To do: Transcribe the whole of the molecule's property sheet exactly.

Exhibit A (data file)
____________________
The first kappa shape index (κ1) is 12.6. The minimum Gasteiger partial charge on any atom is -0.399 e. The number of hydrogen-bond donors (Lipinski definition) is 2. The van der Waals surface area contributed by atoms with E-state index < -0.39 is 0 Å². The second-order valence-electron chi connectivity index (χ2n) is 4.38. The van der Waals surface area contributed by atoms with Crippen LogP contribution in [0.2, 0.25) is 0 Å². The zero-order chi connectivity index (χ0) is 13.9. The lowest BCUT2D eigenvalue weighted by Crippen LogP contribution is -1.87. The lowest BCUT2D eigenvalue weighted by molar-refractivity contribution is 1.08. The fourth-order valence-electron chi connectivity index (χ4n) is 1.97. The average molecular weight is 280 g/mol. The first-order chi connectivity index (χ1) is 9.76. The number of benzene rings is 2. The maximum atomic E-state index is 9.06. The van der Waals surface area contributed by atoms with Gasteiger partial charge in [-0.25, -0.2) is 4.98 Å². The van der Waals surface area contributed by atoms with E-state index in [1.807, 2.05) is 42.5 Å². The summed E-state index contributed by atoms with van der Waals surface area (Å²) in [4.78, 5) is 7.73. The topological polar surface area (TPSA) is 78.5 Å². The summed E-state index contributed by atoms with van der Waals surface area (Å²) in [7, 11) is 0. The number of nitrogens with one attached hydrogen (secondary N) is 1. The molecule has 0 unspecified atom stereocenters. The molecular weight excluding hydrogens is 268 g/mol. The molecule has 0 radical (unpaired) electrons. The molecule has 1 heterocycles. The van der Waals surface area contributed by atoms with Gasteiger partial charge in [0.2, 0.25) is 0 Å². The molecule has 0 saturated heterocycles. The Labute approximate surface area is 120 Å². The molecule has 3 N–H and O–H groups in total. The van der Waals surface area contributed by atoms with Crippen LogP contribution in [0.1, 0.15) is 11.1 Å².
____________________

The first kappa shape index (κ1) is 12.6. The minimum Gasteiger partial charge on any atom is -0.399 e. The number of hydrogen-bond donors (Lipinski definition) is 2. The van der Waals surface area contributed by atoms with E-state index < -0.39 is 0 Å². The second-order valence-electron chi connectivity index (χ2n) is 4.38. The van der Waals surface area contributed by atoms with Crippen LogP contribution in [0.2, 0.25) is 0 Å². The zero-order chi connectivity index (χ0) is 13.9. The lowest BCUT2D eigenvalue weighted by Crippen LogP contribution is -1.87. The lowest BCUT2D eigenvalue weighted by molar-refractivity contribution is 1.08. The fourth-order valence-electron chi connectivity index (χ4n) is 1.97. The average molecular weight is 280 g/mol. The first-order chi connectivity index (χ1) is 9.76. The number of benzene rings is 2. The maximum atomic E-state index is 9.06. The van der Waals surface area contributed by atoms with Gasteiger partial charge in [-0.25, -0.2) is 4.98 Å². The van der Waals surface area contributed by atoms with E-state index in [1.807, 2.05) is 42.5 Å². The summed E-state index contributed by atoms with van der Waals surface area (Å²) in [4.78, 5) is 7.73. The topological polar surface area (TPSA) is 78.5 Å². The summed E-state index contributed by atoms with van der Waals surface area (Å²) in [7, 11) is 0. The number of nitrogens with one attached hydrogen (secondary N) is 1. The molecule has 0 unspecified atom stereocenters. The molecular weight excluding hydrogens is 268 g/mol. The molecule has 0 radical (unpaired) electrons. The molecule has 1 heterocycles. The van der Waals surface area contributed by atoms with Gasteiger partial charge in [0.2, 0.25) is 0 Å². The molecule has 0 saturated heterocycles. The Labute approximate surface area is 120 Å². The molecule has 3 N–H and O–H groups in total. The van der Waals surface area contributed by atoms with Crippen LogP contribution in [0.1, 0.15) is 11.1 Å².